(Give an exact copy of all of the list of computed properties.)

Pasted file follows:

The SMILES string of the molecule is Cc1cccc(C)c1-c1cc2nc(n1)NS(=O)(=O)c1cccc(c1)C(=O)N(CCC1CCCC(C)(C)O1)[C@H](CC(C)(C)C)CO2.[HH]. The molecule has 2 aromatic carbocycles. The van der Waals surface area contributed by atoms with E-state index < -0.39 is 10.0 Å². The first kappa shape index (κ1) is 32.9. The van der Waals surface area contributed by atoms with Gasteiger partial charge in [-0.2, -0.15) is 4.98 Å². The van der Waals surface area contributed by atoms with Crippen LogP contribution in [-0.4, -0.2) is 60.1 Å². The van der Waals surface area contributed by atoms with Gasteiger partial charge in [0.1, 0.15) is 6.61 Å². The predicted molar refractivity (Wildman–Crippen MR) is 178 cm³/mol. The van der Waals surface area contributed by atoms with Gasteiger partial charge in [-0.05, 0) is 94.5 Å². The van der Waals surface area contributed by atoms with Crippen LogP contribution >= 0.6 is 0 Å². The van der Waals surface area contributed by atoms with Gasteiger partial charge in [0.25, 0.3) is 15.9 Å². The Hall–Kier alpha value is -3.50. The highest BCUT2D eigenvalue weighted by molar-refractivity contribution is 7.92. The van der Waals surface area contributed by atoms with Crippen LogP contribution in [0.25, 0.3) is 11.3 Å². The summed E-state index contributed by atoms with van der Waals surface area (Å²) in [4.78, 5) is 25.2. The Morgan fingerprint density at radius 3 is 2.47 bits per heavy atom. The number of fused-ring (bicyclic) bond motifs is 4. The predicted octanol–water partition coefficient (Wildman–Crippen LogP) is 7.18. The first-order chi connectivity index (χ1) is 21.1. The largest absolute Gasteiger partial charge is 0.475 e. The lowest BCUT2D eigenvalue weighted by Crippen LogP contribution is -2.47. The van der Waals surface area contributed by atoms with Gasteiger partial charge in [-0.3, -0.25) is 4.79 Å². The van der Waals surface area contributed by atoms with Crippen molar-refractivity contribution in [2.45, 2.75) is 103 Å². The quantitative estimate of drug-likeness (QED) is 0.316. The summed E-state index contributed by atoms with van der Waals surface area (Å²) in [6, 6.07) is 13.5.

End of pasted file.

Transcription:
The SMILES string of the molecule is Cc1cccc(C)c1-c1cc2nc(n1)NS(=O)(=O)c1cccc(c1)C(=O)N(CCC1CCCC(C)(C)O1)[C@H](CC(C)(C)C)CO2.[HH]. The molecule has 2 aromatic carbocycles. The van der Waals surface area contributed by atoms with E-state index < -0.39 is 10.0 Å². The first kappa shape index (κ1) is 32.9. The van der Waals surface area contributed by atoms with Gasteiger partial charge in [-0.2, -0.15) is 4.98 Å². The van der Waals surface area contributed by atoms with Crippen LogP contribution in [-0.4, -0.2) is 60.1 Å². The van der Waals surface area contributed by atoms with Gasteiger partial charge in [0.1, 0.15) is 6.61 Å². The predicted molar refractivity (Wildman–Crippen MR) is 178 cm³/mol. The van der Waals surface area contributed by atoms with Gasteiger partial charge in [-0.05, 0) is 94.5 Å². The van der Waals surface area contributed by atoms with Crippen LogP contribution >= 0.6 is 0 Å². The van der Waals surface area contributed by atoms with Gasteiger partial charge in [0.25, 0.3) is 15.9 Å². The Hall–Kier alpha value is -3.50. The highest BCUT2D eigenvalue weighted by molar-refractivity contribution is 7.92. The van der Waals surface area contributed by atoms with Crippen LogP contribution in [0.25, 0.3) is 11.3 Å². The summed E-state index contributed by atoms with van der Waals surface area (Å²) in [4.78, 5) is 25.2. The Morgan fingerprint density at radius 3 is 2.47 bits per heavy atom. The number of fused-ring (bicyclic) bond motifs is 4. The predicted octanol–water partition coefficient (Wildman–Crippen LogP) is 7.18. The first-order chi connectivity index (χ1) is 21.1. The largest absolute Gasteiger partial charge is 0.475 e. The lowest BCUT2D eigenvalue weighted by Crippen LogP contribution is -2.47. The van der Waals surface area contributed by atoms with Gasteiger partial charge in [-0.3, -0.25) is 4.79 Å². The van der Waals surface area contributed by atoms with Crippen molar-refractivity contribution in [2.45, 2.75) is 103 Å². The quantitative estimate of drug-likeness (QED) is 0.316. The summed E-state index contributed by atoms with van der Waals surface area (Å²) in [6, 6.07) is 13.5.